“In a book on animals in the Middle Ages, you find legendary creatures right next to real creatures, and it's not that people in the Middle Ages didn't know there was a difference, it's that they didn't really care,” said Michelle Karnes, associate professor of English at the University of Notre Dame.
Karnes studies late medieval literature, philosophy, and religion. Her first book, Imagination, Meditation, and Cognition in the Middle Ages (University of Chicago Press, 2011), explores the role of imagination in medieval religious meditations and theories of cognition. Her forthcoming book, Medieval Marvels and Fictions, examines phenomena such as the evil eye, natural objects with unusual properties, and legendary creatures like unicorns and dragons. Karnes is particularly fascinated by the presence of marvels in both natural philosophy and literature.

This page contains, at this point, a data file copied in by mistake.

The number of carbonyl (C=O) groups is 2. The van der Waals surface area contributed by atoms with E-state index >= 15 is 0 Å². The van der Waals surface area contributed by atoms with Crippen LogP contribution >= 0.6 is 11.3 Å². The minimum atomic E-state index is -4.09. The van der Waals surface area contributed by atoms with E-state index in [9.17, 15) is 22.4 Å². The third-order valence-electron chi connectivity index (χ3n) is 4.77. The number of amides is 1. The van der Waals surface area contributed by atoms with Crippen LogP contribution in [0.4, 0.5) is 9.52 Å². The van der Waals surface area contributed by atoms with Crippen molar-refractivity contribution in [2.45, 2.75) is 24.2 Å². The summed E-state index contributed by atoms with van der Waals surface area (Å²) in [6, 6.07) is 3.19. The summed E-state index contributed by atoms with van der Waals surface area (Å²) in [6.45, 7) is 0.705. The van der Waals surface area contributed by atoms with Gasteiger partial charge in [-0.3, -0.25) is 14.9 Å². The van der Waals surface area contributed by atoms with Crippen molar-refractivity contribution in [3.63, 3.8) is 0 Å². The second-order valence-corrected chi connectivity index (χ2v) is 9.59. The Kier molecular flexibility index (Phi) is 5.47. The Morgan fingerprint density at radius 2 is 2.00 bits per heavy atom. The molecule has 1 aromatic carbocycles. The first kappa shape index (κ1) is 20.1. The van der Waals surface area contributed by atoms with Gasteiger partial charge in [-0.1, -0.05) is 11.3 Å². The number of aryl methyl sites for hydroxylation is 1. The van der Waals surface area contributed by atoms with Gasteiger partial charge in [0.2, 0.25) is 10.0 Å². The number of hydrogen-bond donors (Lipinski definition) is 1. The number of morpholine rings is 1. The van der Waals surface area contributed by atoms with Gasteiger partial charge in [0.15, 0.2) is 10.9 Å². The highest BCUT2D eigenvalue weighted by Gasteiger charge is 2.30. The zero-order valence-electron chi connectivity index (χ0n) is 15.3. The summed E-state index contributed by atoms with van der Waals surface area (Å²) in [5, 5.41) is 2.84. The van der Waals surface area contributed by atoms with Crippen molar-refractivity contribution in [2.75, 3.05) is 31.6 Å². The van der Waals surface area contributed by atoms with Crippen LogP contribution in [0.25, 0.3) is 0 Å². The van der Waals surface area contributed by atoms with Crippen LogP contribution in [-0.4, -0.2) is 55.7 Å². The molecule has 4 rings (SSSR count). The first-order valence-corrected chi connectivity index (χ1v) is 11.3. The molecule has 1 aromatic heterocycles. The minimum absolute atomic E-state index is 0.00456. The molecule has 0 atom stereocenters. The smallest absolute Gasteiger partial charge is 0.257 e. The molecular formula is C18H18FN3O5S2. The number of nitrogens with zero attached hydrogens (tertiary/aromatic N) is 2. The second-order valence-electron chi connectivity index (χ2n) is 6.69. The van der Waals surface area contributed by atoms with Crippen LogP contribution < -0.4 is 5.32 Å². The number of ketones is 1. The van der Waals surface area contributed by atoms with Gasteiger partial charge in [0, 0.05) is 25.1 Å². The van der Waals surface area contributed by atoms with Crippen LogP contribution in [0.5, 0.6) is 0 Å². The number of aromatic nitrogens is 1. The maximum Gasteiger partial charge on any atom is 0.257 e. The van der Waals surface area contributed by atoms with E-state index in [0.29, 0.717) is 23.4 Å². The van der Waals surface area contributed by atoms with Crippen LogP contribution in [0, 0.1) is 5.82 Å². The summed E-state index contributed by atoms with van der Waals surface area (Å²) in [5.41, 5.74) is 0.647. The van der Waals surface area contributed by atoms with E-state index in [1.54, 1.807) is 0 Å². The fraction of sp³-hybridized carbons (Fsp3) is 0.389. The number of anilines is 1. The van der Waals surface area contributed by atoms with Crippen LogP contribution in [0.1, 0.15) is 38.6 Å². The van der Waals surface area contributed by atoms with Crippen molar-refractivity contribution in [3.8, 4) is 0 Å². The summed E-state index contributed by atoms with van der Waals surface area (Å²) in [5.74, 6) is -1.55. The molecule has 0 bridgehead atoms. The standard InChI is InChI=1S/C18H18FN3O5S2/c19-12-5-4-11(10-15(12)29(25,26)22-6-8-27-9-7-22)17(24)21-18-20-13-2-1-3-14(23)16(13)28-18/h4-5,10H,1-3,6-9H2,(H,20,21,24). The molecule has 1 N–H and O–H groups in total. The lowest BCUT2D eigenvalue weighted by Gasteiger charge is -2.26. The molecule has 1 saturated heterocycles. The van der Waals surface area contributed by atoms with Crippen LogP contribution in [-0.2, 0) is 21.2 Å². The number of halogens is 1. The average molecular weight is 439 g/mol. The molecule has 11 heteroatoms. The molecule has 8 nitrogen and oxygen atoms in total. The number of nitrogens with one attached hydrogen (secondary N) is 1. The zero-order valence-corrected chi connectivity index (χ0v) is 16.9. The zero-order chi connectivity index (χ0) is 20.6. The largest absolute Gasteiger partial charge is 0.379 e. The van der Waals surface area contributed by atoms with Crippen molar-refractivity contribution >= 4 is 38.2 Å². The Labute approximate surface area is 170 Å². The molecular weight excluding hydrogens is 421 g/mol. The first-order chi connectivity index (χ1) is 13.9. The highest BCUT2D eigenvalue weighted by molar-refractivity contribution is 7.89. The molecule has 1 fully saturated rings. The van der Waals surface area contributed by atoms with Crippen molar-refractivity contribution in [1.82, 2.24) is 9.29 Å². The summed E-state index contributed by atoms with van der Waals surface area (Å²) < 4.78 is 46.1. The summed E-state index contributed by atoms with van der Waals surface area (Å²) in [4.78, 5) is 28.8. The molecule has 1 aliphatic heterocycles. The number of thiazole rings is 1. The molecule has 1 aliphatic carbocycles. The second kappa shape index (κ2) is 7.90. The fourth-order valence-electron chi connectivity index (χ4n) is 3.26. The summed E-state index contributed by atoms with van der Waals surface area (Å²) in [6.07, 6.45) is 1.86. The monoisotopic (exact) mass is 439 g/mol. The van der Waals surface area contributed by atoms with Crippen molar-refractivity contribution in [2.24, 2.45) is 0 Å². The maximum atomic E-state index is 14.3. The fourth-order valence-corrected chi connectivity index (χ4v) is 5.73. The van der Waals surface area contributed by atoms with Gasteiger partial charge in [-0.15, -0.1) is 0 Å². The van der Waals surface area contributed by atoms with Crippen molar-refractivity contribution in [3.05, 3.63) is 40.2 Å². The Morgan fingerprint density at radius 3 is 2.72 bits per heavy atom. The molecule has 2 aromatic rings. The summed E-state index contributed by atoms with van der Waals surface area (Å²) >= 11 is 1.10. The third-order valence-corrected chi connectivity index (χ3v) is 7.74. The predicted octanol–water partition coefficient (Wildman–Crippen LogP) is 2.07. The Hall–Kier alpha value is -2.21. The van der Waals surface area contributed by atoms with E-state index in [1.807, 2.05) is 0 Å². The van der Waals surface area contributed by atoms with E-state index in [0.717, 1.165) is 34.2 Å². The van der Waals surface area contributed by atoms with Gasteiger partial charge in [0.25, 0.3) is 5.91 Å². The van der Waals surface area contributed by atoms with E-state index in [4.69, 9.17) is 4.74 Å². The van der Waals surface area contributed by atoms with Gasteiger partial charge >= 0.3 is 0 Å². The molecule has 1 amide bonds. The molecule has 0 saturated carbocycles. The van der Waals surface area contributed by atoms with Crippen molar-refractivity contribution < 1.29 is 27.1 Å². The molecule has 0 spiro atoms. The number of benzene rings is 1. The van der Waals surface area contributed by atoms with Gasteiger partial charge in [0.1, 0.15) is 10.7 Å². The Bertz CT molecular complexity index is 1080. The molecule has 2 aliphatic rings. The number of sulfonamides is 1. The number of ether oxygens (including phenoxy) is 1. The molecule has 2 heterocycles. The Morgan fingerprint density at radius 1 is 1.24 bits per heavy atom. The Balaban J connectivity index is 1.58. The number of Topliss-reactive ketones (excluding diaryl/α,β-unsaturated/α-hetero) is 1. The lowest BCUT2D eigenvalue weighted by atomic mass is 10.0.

“Philosophy is interested in truth and literature is not,” she said, “so if marvels belong to both, what status do we give them?”
The Medieval Institute's resources and faculty, Karnes said, make Notre Dame one of the best places in the country to study the Middle Ages.
“Having really serious, sophisticated scholars who are at the very top of their field brings an energy to the discipline across the university.”
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